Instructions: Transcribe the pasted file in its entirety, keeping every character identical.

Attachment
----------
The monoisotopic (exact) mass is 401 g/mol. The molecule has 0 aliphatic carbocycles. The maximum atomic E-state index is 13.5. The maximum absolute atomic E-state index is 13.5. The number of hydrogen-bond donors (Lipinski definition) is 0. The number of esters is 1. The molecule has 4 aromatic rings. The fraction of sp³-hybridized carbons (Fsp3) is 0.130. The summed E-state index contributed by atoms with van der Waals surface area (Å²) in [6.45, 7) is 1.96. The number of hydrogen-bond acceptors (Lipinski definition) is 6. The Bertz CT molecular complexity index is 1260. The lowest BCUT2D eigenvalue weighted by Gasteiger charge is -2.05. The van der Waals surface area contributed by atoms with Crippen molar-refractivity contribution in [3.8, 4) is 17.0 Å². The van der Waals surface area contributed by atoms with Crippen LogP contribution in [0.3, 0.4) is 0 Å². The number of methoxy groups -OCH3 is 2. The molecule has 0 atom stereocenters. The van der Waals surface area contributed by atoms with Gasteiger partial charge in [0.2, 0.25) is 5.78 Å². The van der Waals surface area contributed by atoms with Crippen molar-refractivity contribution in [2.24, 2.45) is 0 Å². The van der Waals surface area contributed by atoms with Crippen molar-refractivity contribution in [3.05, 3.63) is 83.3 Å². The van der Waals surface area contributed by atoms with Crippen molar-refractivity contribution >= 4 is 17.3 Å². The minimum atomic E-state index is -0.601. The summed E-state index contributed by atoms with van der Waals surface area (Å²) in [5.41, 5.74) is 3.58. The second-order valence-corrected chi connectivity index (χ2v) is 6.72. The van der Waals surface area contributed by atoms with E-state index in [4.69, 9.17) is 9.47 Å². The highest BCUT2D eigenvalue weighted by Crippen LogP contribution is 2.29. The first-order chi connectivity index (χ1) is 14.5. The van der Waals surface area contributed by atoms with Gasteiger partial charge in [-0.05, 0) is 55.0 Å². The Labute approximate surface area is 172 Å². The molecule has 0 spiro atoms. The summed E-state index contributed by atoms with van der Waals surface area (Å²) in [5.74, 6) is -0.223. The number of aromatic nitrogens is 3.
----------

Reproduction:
The monoisotopic (exact) mass is 401 g/mol. The molecule has 0 aliphatic carbocycles. The maximum atomic E-state index is 13.5. The maximum absolute atomic E-state index is 13.5. The number of hydrogen-bond donors (Lipinski definition) is 0. The number of esters is 1. The molecule has 4 aromatic rings. The fraction of sp³-hybridized carbons (Fsp3) is 0.130. The summed E-state index contributed by atoms with van der Waals surface area (Å²) in [6.45, 7) is 1.96. The number of hydrogen-bond acceptors (Lipinski definition) is 6. The Bertz CT molecular complexity index is 1260. The lowest BCUT2D eigenvalue weighted by Gasteiger charge is -2.05. The van der Waals surface area contributed by atoms with Crippen molar-refractivity contribution in [3.8, 4) is 17.0 Å². The van der Waals surface area contributed by atoms with Crippen LogP contribution in [0.3, 0.4) is 0 Å². The number of methoxy groups -OCH3 is 2. The molecule has 0 atom stereocenters. The van der Waals surface area contributed by atoms with Gasteiger partial charge in [0.2, 0.25) is 5.78 Å². The van der Waals surface area contributed by atoms with Crippen molar-refractivity contribution in [2.24, 2.45) is 0 Å². The van der Waals surface area contributed by atoms with Crippen molar-refractivity contribution in [3.05, 3.63) is 83.3 Å². The van der Waals surface area contributed by atoms with Crippen molar-refractivity contribution >= 4 is 17.3 Å². The minimum atomic E-state index is -0.601. The summed E-state index contributed by atoms with van der Waals surface area (Å²) in [5.41, 5.74) is 3.58. The second-order valence-corrected chi connectivity index (χ2v) is 6.72. The van der Waals surface area contributed by atoms with E-state index in [4.69, 9.17) is 9.47 Å². The highest BCUT2D eigenvalue weighted by Crippen LogP contribution is 2.29. The first-order chi connectivity index (χ1) is 14.5. The van der Waals surface area contributed by atoms with Gasteiger partial charge in [-0.05, 0) is 55.0 Å². The Labute approximate surface area is 172 Å². The molecule has 0 spiro atoms. The summed E-state index contributed by atoms with van der Waals surface area (Å²) in [5.74, 6) is -0.223. The number of aromatic nitrogens is 3.